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The serratus plane block is easy and appears to work very well for rib fracture analgesia by blocking the lateral intercostal nerves.  Early on, but potentially a major advance.  

At it most simple, the block is simply targeting the thoracic level (T3-T9 of the fracture, finding the rib around the mid-axillary line, the muscle overlying the ribs here is the serratus muscle.  Guide your needle towards the rib and inject a large bolus of dilute local anesthetic ( e.g. 30cc total of 0.25% bupivicaine or 0.5% ropivicaine in a normal healthy adult) into the plane between the rib and serratus muscle.  

There are many possible variations to this technique, but this is basic idea, keep reading for more details.

We began working with the PECS I and II for breast and axilla abscess I&D.  This block is not difficult, but involves starting just under the clavicle, and identifying multiple tissue layers as you slide down and medial into the axilla.  This is a great block that can provide total anesthesia. ( see below, this abscess managed in the ED just with a PECS II block.)

High Pecs block for the axilla

PA de la Torre 2016

Highland case performed with only a PECS II block and light sedation for anxiolysis

It turns out that for rib fractures, the procedure can be simplified even more down to just simply injecting a large deposit of local anesthetic over the ribs between the intercostal muscle and the serratus anterior muscle. As patients breathe, the local is distributed widely for a block centered at T3-T8.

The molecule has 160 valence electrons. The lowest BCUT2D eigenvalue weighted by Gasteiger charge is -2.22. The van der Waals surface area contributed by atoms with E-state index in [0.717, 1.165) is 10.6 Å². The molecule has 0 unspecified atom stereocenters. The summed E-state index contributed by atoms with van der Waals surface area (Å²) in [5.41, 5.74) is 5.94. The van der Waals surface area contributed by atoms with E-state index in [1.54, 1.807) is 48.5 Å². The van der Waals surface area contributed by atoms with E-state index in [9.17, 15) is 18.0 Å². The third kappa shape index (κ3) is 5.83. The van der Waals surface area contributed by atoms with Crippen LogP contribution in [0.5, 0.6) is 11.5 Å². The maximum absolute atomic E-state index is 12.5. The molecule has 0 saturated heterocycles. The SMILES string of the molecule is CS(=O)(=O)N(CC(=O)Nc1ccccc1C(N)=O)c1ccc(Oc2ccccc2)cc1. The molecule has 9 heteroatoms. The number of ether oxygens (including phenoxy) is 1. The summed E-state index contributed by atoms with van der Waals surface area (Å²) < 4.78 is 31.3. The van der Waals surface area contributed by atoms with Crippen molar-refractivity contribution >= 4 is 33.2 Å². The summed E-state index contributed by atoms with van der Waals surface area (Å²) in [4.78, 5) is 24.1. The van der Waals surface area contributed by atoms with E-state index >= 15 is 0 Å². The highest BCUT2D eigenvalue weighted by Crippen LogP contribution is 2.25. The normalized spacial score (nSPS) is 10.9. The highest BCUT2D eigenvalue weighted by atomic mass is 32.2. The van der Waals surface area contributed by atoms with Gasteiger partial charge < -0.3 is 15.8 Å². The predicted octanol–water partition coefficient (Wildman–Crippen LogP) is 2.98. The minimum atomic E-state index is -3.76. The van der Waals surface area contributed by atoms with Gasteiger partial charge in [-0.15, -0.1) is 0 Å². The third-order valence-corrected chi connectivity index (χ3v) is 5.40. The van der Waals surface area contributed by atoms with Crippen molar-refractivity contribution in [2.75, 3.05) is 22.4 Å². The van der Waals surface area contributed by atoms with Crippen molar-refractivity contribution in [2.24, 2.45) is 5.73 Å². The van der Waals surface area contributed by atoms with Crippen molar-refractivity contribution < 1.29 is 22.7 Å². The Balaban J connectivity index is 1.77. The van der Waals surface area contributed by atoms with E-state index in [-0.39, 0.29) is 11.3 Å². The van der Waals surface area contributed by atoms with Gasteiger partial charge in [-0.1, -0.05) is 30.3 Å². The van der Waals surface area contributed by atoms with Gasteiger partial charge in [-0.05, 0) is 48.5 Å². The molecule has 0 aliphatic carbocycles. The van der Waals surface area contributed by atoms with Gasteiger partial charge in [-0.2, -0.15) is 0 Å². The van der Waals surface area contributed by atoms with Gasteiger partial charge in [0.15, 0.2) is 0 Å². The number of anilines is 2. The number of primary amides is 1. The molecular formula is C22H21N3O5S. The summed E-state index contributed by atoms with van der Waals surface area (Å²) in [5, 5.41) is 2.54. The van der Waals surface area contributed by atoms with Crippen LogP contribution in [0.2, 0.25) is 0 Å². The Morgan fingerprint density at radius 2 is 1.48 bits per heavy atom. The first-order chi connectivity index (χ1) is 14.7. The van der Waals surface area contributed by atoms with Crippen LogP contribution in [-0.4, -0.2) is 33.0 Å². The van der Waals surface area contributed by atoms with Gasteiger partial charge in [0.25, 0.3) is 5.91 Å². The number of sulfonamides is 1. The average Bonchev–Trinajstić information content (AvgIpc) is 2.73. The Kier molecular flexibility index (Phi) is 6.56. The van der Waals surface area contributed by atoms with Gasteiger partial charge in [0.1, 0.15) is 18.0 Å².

Details of how this works

The block involves injecting 30-40cc dilute anesthetic ( e.g. 0.25% bupiv) over the serratus muscle OR under the serratus muscle ( the clinic effect is the same, with presumed continuity of the space) at about the T4-T5 level in the axillary region.  The area is bounded by the latissimus muscle posteriorly and the pecs anteriorly. The injection can be made from the back the front or even caudal to cephalad. 

A quick note of clarification: the serratus block will not block the pectoral nerves. For axillary anesthesia and breast anesthesia, a PECS block is needed.  For chest tube placement, serratus may be sufficient.  

Emergency Case: Injection over the serratus in a patient with 4-5-6 rib fractures.  30 minutes after block, pain free, able to cough and laugh without pain.


Emergency Case: Injection under the serratus in patient with 4-5-6-7 rib fractures.  30 minutes after block pain significantly relieved, declined further analgesia during ED stay.

Review Blanco's description below, fascinating development allowing blockade of the axilla and the rib cage without time-consuming, technically advanced paravertebral blocks or multiple intercostal blocks.

PECS II videos off yotube from LSORA and Sanford School of regional anesthesia

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